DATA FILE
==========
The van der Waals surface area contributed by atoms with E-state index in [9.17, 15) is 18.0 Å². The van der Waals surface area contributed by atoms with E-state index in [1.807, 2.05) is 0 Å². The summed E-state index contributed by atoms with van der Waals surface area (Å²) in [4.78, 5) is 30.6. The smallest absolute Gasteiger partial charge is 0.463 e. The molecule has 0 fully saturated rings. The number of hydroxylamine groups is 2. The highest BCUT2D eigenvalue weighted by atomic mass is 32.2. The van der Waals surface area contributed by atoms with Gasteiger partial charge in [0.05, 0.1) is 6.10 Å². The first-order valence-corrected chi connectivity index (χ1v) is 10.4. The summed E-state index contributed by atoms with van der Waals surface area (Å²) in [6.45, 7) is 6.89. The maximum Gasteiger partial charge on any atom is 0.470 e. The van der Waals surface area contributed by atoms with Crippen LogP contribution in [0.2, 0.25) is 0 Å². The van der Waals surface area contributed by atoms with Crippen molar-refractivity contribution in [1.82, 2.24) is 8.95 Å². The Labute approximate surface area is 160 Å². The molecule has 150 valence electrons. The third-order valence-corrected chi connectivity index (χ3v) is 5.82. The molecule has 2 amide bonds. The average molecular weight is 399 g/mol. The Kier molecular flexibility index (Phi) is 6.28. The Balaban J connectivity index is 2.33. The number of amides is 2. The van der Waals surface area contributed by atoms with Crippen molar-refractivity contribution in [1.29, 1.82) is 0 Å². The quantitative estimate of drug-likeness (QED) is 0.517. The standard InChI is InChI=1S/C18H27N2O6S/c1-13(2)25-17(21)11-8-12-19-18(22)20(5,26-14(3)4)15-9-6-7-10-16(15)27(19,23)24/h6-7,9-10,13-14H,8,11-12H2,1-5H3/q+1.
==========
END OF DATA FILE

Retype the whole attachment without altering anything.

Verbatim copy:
The van der Waals surface area contributed by atoms with E-state index in [9.17, 15) is 18.0 Å². The van der Waals surface area contributed by atoms with E-state index in [1.807, 2.05) is 0 Å². The summed E-state index contributed by atoms with van der Waals surface area (Å²) in [4.78, 5) is 30.6. The smallest absolute Gasteiger partial charge is 0.463 e. The molecule has 0 fully saturated rings. The number of hydroxylamine groups is 2. The highest BCUT2D eigenvalue weighted by atomic mass is 32.2. The van der Waals surface area contributed by atoms with Gasteiger partial charge in [0.05, 0.1) is 6.10 Å². The first-order valence-corrected chi connectivity index (χ1v) is 10.4. The summed E-state index contributed by atoms with van der Waals surface area (Å²) in [6.45, 7) is 6.89. The maximum Gasteiger partial charge on any atom is 0.470 e. The van der Waals surface area contributed by atoms with Crippen LogP contribution in [0.2, 0.25) is 0 Å². The van der Waals surface area contributed by atoms with Crippen molar-refractivity contribution in [1.82, 2.24) is 8.95 Å². The Labute approximate surface area is 160 Å². The molecule has 150 valence electrons. The third-order valence-corrected chi connectivity index (χ3v) is 5.82. The molecule has 2 amide bonds. The average molecular weight is 399 g/mol. The Kier molecular flexibility index (Phi) is 6.28. The Balaban J connectivity index is 2.33. The number of amides is 2. The van der Waals surface area contributed by atoms with Crippen molar-refractivity contribution in [1.29, 1.82) is 0 Å². The quantitative estimate of drug-likeness (QED) is 0.517. The standard InChI is InChI=1S/C18H27N2O6S/c1-13(2)25-17(21)11-8-12-19-18(22)20(5,26-14(3)4)15-9-6-7-10-16(15)27(19,23)24/h6-7,9-10,13-14H,8,11-12H2,1-5H3/q+1.